How SC verdict on Adani-Hindenburg will impact future SEBI probes
Allegations or complaints made in future by third parties may be seen as preliminary rather than definitive evidence against Indian firms or regulatory bodies
The decision of the Supreme Court of India to deny the petitioners' primary claims in the matter regarding the SEBI probe of charges brought by Hindenburg Research on the Adani Group indicates that in future, allegations or complaints made by third parties may be seen as preliminary rather than definitive evidence against Indian firms or regulatory organisations.
SEBI's authority reaffirmed its stance with this statement: "The Supreme Court's rejection of reliance on a third-party report (in this case, Hindenburg Research) and that it cannot enter into the domain of the regulatory body shows that the petitioners have not been able to establish enough solid ground for the apex court to take over the probe and that it has enough confidence in SEBI."
Meanwhile, after the Supreme Court (SC)'s decision, the stock market reacted positively, notably for Adani Group companies. This reaction implies that the market perceives the ruling favourably for the Adani Group, perhaps alleviating the uncertainty over these companies since the Hindenburg Research study. The shares of Adani group companies rose to 11 per cent following the verdict.
The flagship Adani Ports and SEZ and Adani Enterprises grew 2 per cent and 5 per cent respectively. Adani Wilmar, Adani Green Energy, Adani Power, Adani Total Gas, and Adani Energy Solutions were higher by 3 per cent to 11 per cent. Those of Ambuja Cements, ACC and NDTV increased up to 11 per cent.
This decision clearly now emphasises the SC's perspective on the limited scope of judicial action in situations involving specialised regulatory agencies. The decision to allow SEBI to handle the probe without judicial intervention establishes a legal precedent for future cases in which regulatory agencies' roles are called into question.
Transparency and corporate governance
The Hindenburg report's directive to SEBI and the government to examine suspected law infractions highlights India's continued emphasis on corporate governance and transparency. This could result in more stringent compliance requirements for firms, improving transparency and governance standards.
Regulatory efficiency and effectiveness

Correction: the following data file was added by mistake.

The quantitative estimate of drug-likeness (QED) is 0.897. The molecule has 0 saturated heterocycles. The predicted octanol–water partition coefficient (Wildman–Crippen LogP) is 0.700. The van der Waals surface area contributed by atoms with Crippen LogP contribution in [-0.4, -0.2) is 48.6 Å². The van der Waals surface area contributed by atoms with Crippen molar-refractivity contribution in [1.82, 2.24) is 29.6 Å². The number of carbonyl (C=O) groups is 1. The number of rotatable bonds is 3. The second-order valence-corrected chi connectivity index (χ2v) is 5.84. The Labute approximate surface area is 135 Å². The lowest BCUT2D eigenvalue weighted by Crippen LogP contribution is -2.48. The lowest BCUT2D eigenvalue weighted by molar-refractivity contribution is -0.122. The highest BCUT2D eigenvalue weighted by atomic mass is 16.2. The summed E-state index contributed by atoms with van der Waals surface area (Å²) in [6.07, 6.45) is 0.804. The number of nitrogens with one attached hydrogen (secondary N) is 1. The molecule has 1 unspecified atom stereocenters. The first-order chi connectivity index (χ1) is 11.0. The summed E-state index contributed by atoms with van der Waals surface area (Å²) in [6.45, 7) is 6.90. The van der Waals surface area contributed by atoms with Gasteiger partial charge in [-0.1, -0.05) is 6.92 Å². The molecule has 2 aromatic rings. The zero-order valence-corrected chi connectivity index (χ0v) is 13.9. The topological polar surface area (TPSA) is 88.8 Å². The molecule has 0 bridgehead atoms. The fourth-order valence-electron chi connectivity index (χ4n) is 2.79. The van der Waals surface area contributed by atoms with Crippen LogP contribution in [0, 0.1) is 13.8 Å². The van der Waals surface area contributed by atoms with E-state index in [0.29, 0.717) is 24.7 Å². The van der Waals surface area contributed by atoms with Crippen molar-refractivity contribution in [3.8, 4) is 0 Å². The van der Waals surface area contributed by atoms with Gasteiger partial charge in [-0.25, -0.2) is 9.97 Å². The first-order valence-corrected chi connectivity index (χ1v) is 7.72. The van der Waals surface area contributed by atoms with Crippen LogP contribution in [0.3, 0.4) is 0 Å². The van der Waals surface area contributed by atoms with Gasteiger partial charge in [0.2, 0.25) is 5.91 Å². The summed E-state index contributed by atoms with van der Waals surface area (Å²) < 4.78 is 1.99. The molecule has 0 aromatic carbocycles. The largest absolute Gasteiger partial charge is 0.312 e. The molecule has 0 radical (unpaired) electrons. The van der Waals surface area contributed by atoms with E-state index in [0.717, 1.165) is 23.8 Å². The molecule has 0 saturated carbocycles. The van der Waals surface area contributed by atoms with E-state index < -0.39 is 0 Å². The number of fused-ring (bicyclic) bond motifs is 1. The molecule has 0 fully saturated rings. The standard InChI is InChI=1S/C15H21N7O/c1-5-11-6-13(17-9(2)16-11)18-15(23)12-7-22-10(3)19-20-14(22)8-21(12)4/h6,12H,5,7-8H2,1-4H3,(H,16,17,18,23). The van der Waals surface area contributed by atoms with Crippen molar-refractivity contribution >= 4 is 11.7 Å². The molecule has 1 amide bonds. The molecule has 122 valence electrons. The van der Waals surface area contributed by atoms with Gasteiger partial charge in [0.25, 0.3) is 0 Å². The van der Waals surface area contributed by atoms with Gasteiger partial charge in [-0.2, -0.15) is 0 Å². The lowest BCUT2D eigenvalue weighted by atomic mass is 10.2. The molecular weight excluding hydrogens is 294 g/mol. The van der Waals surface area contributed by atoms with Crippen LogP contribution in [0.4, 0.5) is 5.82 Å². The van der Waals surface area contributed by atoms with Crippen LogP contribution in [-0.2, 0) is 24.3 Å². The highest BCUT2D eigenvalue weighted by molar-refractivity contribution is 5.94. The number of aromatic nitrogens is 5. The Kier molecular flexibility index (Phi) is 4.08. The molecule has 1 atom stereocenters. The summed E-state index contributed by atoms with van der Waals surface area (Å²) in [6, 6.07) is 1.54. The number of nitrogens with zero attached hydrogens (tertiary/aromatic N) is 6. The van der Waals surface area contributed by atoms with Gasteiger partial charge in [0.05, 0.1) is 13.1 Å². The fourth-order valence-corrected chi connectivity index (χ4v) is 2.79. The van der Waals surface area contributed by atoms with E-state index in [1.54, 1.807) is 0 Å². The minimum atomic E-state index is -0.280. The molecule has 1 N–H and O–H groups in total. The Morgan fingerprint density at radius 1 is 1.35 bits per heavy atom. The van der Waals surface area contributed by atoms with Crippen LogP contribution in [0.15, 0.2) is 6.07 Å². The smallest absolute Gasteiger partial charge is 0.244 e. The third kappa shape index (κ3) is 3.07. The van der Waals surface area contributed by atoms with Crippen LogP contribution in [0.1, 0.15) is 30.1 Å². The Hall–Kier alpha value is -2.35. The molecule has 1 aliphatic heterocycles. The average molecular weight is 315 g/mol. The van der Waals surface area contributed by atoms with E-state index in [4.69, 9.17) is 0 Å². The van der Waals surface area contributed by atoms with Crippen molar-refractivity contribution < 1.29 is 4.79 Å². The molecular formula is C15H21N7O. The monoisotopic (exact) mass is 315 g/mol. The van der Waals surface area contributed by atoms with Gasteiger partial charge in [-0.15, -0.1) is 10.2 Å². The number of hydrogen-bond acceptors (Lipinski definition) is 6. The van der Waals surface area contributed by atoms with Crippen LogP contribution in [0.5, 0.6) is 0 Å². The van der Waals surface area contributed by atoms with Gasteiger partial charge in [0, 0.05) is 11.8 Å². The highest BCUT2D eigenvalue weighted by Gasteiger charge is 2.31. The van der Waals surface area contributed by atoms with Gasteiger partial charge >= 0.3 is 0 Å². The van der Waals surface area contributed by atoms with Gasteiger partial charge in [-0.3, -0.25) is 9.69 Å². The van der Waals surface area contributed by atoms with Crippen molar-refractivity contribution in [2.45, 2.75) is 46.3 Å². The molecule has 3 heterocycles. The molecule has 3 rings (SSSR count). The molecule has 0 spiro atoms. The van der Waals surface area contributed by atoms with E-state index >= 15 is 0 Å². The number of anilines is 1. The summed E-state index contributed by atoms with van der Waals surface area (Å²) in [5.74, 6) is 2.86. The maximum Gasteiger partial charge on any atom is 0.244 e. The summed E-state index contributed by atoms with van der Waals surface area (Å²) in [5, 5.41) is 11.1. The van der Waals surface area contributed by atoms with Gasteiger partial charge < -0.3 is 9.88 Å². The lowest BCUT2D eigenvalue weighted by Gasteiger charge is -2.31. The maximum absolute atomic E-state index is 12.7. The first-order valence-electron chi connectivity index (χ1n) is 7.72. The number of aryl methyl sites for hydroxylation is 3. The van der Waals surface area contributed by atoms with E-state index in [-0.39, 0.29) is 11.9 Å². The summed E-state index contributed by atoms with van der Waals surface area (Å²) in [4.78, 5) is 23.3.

The court's order that SEBI concludes its inquiry into the remaining two of twenty-four cases within three months emphasises the need for prompt and efficient regulatory action. This could set a precedent for faster future settlement of complex business inquiries, reducing uncertainty for all stakeholders.
Legal structure for short selling
The case highlights the legal and regulatory structure that governs short selling (Short selling is an investment strategy where an investor borrows shares, sells them immediately at their current price, and then aims to buy them back later at a lower price to return to the lender, profiting from the difference if the stock's price falls) in India. The Hindenburg report probe could result in a re-examination or strengthening of the laws governing short selling and related disclosures, potentially leading to more powerful regulatory systems.
Financial regulation integrity
The court affirmed the current financial regulatory framework by rejecting requests to annul revisions to the FPI (Foreign Portfolio Investors) and LODR (Listing Obligations and Disclosure Requirements) regulations. This result means that the court identified no serious flaws in the regulations that would necessitate judicial action.
Responsibilities of govt and SEBI
The directive to the government of India and SEBI to investigate any potential legal violations in the Hindenburg report on short selling and take appropriate action if necessary, places responsibility on these bodies to ensure the integrity of financial markets and adherence to laws.
Transfer of investigations standard
The emphasis placed by the Chief Justice of India on the requirement for unusual circumstances and compelling arguments to transfer investigations from one body to another sets a high bar for such transfers, ensuring tat investigations are not changed for insignificant reasons.
The SC verdict may just set a precedent for the treatment of third-party reports and media scrutiny in financial matters.